Albukhaty S.,Tarbiat Modares University | Naderi-Manesh H.,Tarbiat Modares University | Tiraihi T.,Shefa Neurosciences Research Center | Tiraihi T.,Tarbiat Modares University
Iranian Biomedical Journal

Background: The magnetic nanoparticle-based transfection method is a relatively new technique for delivery of functional genes to target tissues. We aimed to evaluate the transfection efficiency of rat neural stem cell (NSC) using poly-L-lysine hydrobromide (PLL)-coated super paramagnetic iron oxide nanoparticles (SPION). Methods: The SPION was prepared and coated with PLL as transfection agent and the transfection efficiency was evaluated in rat NSC using enhanced green fluorescent protein-N1 plasmid containing GFP as a reporter gene. NSC was incubated for 24 h in cell culture media containing 25 μg/ml SPION and in different concentrations of PLL (0.25, 0.50, 0.75, 1 and 2 μg/ml). Cell viability was determined before and after transfection for every concentration using Trypan blue assay. Characterization of prepared uncoated (SPION) and coated (SPION-PLL) complexes were evaluated by a transmission electron microscope and the zeta potential. Results: PLL at 0.75μg/ml showed optimal results with 25 μg/ml SPION concentration compared with other PLL concentrations (0.25, 0.50, 1 and 2 μg/ml). The 18% efficiency with the transfected cells showed green fluorescence. Conclusion: Transfection with SPION is an efficient, non-viral gene transfere method. Source

Abdanipour A.,Tarbiat Modares University | Tiraihi T.,Tarbiat Modares University | Tiraihi T.,Shefa Neurosciences Research Center | Delshad A.,University of Tehran
Iranian Biomedical Journal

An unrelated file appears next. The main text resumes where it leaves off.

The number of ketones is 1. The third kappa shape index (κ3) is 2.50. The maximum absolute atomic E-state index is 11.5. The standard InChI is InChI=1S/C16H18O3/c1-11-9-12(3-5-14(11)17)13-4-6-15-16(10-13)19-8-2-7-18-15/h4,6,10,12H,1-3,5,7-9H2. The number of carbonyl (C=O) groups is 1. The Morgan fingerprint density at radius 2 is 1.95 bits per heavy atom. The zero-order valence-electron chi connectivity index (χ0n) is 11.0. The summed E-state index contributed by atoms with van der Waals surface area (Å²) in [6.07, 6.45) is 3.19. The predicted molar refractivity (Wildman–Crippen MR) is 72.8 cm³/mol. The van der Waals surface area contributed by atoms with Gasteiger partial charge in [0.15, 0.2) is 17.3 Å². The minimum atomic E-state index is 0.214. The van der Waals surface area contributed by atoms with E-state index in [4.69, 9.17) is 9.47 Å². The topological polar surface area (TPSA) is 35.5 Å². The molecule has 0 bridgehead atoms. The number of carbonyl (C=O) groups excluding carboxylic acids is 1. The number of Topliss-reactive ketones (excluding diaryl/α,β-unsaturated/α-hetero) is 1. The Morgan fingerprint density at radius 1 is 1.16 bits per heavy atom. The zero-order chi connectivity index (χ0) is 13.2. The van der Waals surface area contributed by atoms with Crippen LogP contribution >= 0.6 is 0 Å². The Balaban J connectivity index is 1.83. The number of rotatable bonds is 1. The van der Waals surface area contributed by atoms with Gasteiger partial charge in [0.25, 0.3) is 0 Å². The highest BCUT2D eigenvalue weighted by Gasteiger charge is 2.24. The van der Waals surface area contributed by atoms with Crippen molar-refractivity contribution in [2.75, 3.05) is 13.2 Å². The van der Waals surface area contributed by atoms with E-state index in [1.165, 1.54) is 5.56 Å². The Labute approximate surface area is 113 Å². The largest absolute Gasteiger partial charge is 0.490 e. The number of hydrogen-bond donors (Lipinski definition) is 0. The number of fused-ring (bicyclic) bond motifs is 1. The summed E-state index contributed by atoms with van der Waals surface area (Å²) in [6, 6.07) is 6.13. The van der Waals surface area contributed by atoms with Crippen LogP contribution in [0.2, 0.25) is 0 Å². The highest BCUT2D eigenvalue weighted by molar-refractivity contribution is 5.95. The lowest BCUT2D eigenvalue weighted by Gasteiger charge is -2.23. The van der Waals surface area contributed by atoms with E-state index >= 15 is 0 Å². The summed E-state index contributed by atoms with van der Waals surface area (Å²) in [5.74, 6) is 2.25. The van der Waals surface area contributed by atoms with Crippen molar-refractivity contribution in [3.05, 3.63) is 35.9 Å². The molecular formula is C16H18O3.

Background: Adult stem cells (ASC) are undifferentiated cells found throughout the body. These cells are promising tools for cell replacement therapy in neurodegenerative disease. Adipose tissue is the most abundant and accessible source of ASC. This study was conducted to evaluate effect of selegiline on differentiation of adiposederived stem cells (ADSC) into functional neuron-like cells (NLC), and also level of the neurotrophin expression in differentiated cells. Methods: ADSC were transdifferentiated into NLC using selegiline where CD90, CD49d, CD31, CD106 and CD45 were used as markers for ADSC identification. Lipogenic and osteogenic differentiation of ADSC were used to characterize the ADSC. ADSC were treated with selegiline at different concentrations (from 10-6 to 10-11 mM) and time points (3, 6, 12, 24 and 48 h). Percentage of viable cells, nestin and neurofilament 68 (NF-68) immunoreactive cells were used as markers for differentiation. The optimal dose for neurotrophin expressions in differentiating cells was evaluated using reverse transcriptase-PCR. NLC function was evaluated by loading and unloading with FM1-43 dye. Results: ADSC were immunoreactive to CD90 (95.67 ± 2.26), CD49d (71.52 ± 6.64) and CD31 (0.6 ± 0.86), but no immunoreactivity was detected for CD106 and CD45. The results of neural differentiation showed the highest percentage of nestin and NF-68 positive cells at 10-9 mM concentration of selegiline (exposed for 24 h). The differentiated cells expressed synapsin and neurotrophin genes except brainderived neurotrophic factor. Conclusion: ADSC can be an alternative source in cell-based therapy for neurodegenerative diseases using selegiline to induce ADSC differentiation to neuronal lineage. Source